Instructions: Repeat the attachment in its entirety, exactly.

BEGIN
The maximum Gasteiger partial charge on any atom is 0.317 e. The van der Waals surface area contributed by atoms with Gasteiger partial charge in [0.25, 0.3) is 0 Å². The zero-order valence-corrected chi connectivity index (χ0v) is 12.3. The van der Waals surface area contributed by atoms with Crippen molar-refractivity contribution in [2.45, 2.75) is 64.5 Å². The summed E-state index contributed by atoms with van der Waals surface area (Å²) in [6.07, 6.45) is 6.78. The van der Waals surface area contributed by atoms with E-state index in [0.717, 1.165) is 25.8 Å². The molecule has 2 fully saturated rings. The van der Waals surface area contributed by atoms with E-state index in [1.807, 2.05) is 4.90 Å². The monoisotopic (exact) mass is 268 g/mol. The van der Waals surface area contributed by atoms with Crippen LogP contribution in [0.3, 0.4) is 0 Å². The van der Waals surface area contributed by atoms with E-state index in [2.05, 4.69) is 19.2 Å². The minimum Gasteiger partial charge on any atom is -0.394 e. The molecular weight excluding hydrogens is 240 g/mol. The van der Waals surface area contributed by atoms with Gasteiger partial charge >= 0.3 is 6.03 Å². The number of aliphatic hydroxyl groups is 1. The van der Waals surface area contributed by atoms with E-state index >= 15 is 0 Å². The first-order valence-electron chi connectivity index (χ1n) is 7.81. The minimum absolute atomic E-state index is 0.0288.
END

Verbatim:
The maximum Gasteiger partial charge on any atom is 0.317 e. The van der Waals surface area contributed by atoms with Gasteiger partial charge in [0.25, 0.3) is 0 Å². The zero-order valence-corrected chi connectivity index (χ0v) is 12.3. The van der Waals surface area contributed by atoms with Crippen molar-refractivity contribution in [2.45, 2.75) is 64.5 Å². The summed E-state index contributed by atoms with van der Waals surface area (Å²) in [6.07, 6.45) is 6.78. The van der Waals surface area contributed by atoms with E-state index in [0.717, 1.165) is 25.8 Å². The molecule has 2 fully saturated rings. The van der Waals surface area contributed by atoms with E-state index in [1.807, 2.05) is 4.90 Å². The monoisotopic (exact) mass is 268 g/mol. The van der Waals surface area contributed by atoms with Crippen LogP contribution in [0.3, 0.4) is 0 Å². The van der Waals surface area contributed by atoms with E-state index in [2.05, 4.69) is 19.2 Å². The minimum Gasteiger partial charge on any atom is -0.394 e. The molecular weight excluding hydrogens is 240 g/mol. The van der Waals surface area contributed by atoms with Gasteiger partial charge >= 0.3 is 6.03 Å². The number of aliphatic hydroxyl groups is 1. The van der Waals surface area contributed by atoms with E-state index >= 15 is 0 Å². The first-order valence-electron chi connectivity index (χ1n) is 7.81. The minimum absolute atomic E-state index is 0.0288.